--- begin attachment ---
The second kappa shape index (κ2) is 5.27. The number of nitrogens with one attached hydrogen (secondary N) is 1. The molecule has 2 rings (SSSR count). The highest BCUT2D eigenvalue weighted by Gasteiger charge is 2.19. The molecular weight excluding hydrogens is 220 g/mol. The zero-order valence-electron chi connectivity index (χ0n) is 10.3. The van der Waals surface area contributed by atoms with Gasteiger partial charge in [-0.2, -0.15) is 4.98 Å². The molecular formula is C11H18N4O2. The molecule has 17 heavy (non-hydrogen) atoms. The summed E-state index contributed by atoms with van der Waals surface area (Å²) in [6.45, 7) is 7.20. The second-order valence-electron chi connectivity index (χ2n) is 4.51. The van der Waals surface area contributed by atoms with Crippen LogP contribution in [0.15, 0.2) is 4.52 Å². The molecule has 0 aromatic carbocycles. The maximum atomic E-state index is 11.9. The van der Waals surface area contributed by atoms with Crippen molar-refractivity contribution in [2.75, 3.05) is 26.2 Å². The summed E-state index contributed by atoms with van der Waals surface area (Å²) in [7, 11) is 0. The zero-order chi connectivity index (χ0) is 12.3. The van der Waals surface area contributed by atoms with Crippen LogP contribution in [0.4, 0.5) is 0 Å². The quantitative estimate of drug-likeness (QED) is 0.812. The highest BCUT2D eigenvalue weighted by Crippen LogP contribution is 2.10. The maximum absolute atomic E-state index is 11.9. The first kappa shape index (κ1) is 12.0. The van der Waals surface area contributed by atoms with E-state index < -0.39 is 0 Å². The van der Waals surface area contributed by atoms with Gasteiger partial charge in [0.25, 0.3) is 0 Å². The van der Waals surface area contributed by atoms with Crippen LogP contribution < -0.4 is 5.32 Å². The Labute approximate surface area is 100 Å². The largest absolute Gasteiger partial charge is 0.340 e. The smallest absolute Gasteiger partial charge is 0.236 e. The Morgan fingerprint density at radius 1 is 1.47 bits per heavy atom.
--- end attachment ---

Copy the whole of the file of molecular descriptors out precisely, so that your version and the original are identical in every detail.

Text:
The second kappa shape index (κ2) is 5.27. The number of nitrogens with one attached hydrogen (secondary N) is 1. The molecule has 2 rings (SSSR count). The highest BCUT2D eigenvalue weighted by Gasteiger charge is 2.19. The molecular weight excluding hydrogens is 220 g/mol. The zero-order valence-electron chi connectivity index (χ0n) is 10.3. The van der Waals surface area contributed by atoms with Gasteiger partial charge in [-0.2, -0.15) is 4.98 Å². The molecular formula is C11H18N4O2. The molecule has 17 heavy (non-hydrogen) atoms. The summed E-state index contributed by atoms with van der Waals surface area (Å²) in [6.45, 7) is 7.20. The second-order valence-electron chi connectivity index (χ2n) is 4.51. The van der Waals surface area contributed by atoms with Crippen LogP contribution in [0.15, 0.2) is 4.52 Å². The molecule has 0 aromatic carbocycles. The maximum atomic E-state index is 11.9. The van der Waals surface area contributed by atoms with Crippen molar-refractivity contribution in [2.75, 3.05) is 26.2 Å². The summed E-state index contributed by atoms with van der Waals surface area (Å²) in [7, 11) is 0. The zero-order chi connectivity index (χ0) is 12.3. The van der Waals surface area contributed by atoms with Crippen LogP contribution in [0.4, 0.5) is 0 Å². The quantitative estimate of drug-likeness (QED) is 0.812. The highest BCUT2D eigenvalue weighted by Crippen LogP contribution is 2.10. The maximum absolute atomic E-state index is 11.9. The first kappa shape index (κ1) is 12.0. The van der Waals surface area contributed by atoms with E-state index < -0.39 is 0 Å². The van der Waals surface area contributed by atoms with Gasteiger partial charge in [0.25, 0.3) is 0 Å². The van der Waals surface area contributed by atoms with Crippen LogP contribution < -0.4 is 5.32 Å². The Labute approximate surface area is 100 Å². The largest absolute Gasteiger partial charge is 0.340 e. The smallest absolute Gasteiger partial charge is 0.236 e. The Morgan fingerprint density at radius 1 is 1.47 bits per heavy atom.